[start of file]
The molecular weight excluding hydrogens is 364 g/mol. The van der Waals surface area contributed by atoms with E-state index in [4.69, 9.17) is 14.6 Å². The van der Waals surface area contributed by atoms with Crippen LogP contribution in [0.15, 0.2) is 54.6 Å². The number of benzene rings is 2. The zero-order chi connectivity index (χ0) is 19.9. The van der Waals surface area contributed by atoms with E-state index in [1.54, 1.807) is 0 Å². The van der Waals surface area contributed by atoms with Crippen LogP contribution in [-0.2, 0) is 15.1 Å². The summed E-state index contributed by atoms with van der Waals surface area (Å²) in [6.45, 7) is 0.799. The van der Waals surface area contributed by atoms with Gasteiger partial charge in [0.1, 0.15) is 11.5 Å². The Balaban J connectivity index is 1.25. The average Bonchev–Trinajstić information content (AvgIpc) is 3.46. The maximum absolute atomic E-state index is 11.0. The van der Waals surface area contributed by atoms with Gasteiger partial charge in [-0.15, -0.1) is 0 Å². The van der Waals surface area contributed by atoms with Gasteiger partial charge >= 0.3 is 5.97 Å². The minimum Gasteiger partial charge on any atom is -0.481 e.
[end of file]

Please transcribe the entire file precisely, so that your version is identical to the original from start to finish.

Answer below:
The molecular weight excluding hydrogens is 364 g/mol. The van der Waals surface area contributed by atoms with E-state index in [4.69, 9.17) is 14.6 Å². The van der Waals surface area contributed by atoms with Crippen LogP contribution in [0.15, 0.2) is 54.6 Å². The number of benzene rings is 2. The zero-order chi connectivity index (χ0) is 19.9. The van der Waals surface area contributed by atoms with E-state index in [1.54, 1.807) is 0 Å². The van der Waals surface area contributed by atoms with Crippen LogP contribution in [-0.2, 0) is 15.1 Å². The summed E-state index contributed by atoms with van der Waals surface area (Å²) in [6.45, 7) is 0.799. The van der Waals surface area contributed by atoms with Gasteiger partial charge in [0.1, 0.15) is 11.5 Å². The Balaban J connectivity index is 1.25. The average Bonchev–Trinajstić information content (AvgIpc) is 3.46. The maximum absolute atomic E-state index is 11.0. The van der Waals surface area contributed by atoms with Gasteiger partial charge in [-0.15, -0.1) is 0 Å². The van der Waals surface area contributed by atoms with Gasteiger partial charge >= 0.3 is 5.97 Å². The minimum Gasteiger partial charge on any atom is -0.481 e.